A few weeks ago, my grandmother asked me if taking a certain sleeping pill would have any side effects.
“How often are you planning to take it?” I enquired.
“Just once or twice a month, I don’t have sleep issues, but in case I ever do.”
“Oh well, don’t take it too often, once in a while is okay. It won’t have any side effects. The most common side effect of sleeping pills is dependency, and as long as you’re taking it once or twice a month, it should be fine.”
At this point, my uncle intervened,
“Why are you asking her opinion?”
“Because she’s a medical student” my grandmother replied.
“No she’s not, she’s a dentistry student; what does she know?”
And just like that, right there, all the hours I put into studying pharmacology, all the papers I read, all the knowledge I had was disregarded because I was studying dentistry.
“We are taught everything a medical student studies, and these drugs are something we are taught in a lot of detail,” I said.
“Just focus on your fillings and extraction, let the doctors do their job,” was the reply I got.
I’m pretty sure I’m not the first person to have been through this scrutiny based on the fact that I chose to specialize in the oral cavity instead of the rest of the body. This reminded me of Stu from The Hangover, how throughout the trilogy he is basically trying to convince everyone that he is a doctor. But why does it have to be that way? The main reason is the lack of knowledge people have about dentists and all that they have to study.
Most people go to dentist for problems such as fillings or scaling, and in the worst case scenario, root canal treatment (and lets’ not forget the amount of expertise and knowledge it takes to perform a perfectly successful root canal). Little are they aware of the amount of effort and hard work it takes to get there, to give you a perfect smile or relieve the excruciating pain caused by pulpitis and periapical abscess.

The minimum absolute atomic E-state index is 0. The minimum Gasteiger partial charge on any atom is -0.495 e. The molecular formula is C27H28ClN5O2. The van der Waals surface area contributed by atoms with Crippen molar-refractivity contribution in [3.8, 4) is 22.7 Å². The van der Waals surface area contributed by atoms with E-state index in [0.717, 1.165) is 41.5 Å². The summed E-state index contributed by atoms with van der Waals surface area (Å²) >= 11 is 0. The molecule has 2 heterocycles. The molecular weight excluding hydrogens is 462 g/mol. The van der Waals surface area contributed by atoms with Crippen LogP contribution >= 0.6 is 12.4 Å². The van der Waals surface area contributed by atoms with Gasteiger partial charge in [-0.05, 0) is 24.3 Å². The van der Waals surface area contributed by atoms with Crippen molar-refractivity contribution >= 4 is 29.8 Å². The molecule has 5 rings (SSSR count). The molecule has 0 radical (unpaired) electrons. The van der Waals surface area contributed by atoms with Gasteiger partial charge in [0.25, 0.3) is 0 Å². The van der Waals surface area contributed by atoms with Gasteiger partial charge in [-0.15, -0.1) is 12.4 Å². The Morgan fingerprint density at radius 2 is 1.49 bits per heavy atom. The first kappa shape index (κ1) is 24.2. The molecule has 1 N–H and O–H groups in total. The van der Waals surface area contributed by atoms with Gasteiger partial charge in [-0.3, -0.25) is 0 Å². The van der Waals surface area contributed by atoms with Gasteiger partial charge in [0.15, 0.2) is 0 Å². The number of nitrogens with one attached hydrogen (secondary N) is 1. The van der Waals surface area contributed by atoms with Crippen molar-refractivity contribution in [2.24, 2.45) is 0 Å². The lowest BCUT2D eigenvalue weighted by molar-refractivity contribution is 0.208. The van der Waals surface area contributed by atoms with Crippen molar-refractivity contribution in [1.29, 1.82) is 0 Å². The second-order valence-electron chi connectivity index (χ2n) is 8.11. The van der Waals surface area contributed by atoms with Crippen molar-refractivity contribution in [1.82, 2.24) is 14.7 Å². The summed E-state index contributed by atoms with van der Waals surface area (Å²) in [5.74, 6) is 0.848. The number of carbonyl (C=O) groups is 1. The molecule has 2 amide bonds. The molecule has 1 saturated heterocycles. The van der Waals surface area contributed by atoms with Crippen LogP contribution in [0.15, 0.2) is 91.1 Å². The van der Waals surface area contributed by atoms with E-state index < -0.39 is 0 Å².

In a lot of instances, dental students are mocked by their friends and family regarding the fact that they are not ‘real doctors’. In fact, when I told my father that I don’t want to do MBBS and instead wanted to opt for BDS, I explained him why: as it would mean I can perform procedures from 3rd year, whereas in MBBS it would take a lot of time until I can actually touch that patient and do my part.
Besides that the working hours for dentists are way more practical and that way I can give time to my family as well in the future. I would be helping people and curing illnesses whether I choose MBBS or BDS; in fact I might even end up working on oral cancer which is a real fatal disease. Or maybe opt for surgery, which is done on trauma patients or other fatal instances. I had valid point for my argument, and my father told me it’s alright and I can be whatever I want. However, when I left the room, he turned to my mother and asked, “Why doesn’t she want to be a proper doctor?”
The interesting thing, however, is that, dentists don’t really care. They usually let it go in jest or consider the person too naïve to argue with. We laugh it off because at the end of the day, we know what we are. We know if there’s an emergency we can give CPR, deal with a heart attack, stroke and other such fatalities.
We know how relieved a patient feels when we clean the pulp chamber, we know a child born with cleft palate can eat and drink for the rest of his life because we performed a surgery, we know a patient with a good prognosis of oral cancer can live longer, all because we were true to what we do.
So the next time you are about to mock a dentist for not being a true doctor, keep this article in mind. Ignorance is not always bliss.